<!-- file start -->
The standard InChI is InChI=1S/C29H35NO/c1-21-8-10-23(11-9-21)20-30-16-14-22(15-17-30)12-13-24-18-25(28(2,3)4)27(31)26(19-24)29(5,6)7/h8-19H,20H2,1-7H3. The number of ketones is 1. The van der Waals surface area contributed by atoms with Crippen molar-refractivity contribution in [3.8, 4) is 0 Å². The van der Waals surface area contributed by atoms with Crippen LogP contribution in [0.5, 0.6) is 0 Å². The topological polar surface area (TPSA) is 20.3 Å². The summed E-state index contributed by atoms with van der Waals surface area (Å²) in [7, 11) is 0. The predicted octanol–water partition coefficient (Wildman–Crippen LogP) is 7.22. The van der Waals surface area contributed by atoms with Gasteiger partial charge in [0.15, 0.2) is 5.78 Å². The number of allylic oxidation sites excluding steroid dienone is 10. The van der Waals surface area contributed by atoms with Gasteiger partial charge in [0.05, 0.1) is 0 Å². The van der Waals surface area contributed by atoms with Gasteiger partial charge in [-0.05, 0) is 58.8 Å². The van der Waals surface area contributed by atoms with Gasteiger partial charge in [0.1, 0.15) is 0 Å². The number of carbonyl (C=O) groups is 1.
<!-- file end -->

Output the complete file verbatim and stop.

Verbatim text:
The standard InChI is InChI=1S/C29H35NO/c1-21-8-10-23(11-9-21)20-30-16-14-22(15-17-30)12-13-24-18-25(28(2,3)4)27(31)26(19-24)29(5,6)7/h8-19H,20H2,1-7H3. The number of ketones is 1. The van der Waals surface area contributed by atoms with Crippen molar-refractivity contribution in [3.8, 4) is 0 Å². The van der Waals surface area contributed by atoms with Crippen LogP contribution in [0.5, 0.6) is 0 Å². The topological polar surface area (TPSA) is 20.3 Å². The summed E-state index contributed by atoms with van der Waals surface area (Å²) in [7, 11) is 0. The predicted octanol–water partition coefficient (Wildman–Crippen LogP) is 7.22. The van der Waals surface area contributed by atoms with Gasteiger partial charge in [0.15, 0.2) is 5.78 Å². The number of allylic oxidation sites excluding steroid dienone is 10. The van der Waals surface area contributed by atoms with Gasteiger partial charge in [0.05, 0.1) is 0 Å². The van der Waals surface area contributed by atoms with Gasteiger partial charge in [-0.05, 0) is 58.8 Å². The van der Waals surface area contributed by atoms with Gasteiger partial charge in [0.1, 0.15) is 0 Å². The number of carbonyl (C=O) groups is 1.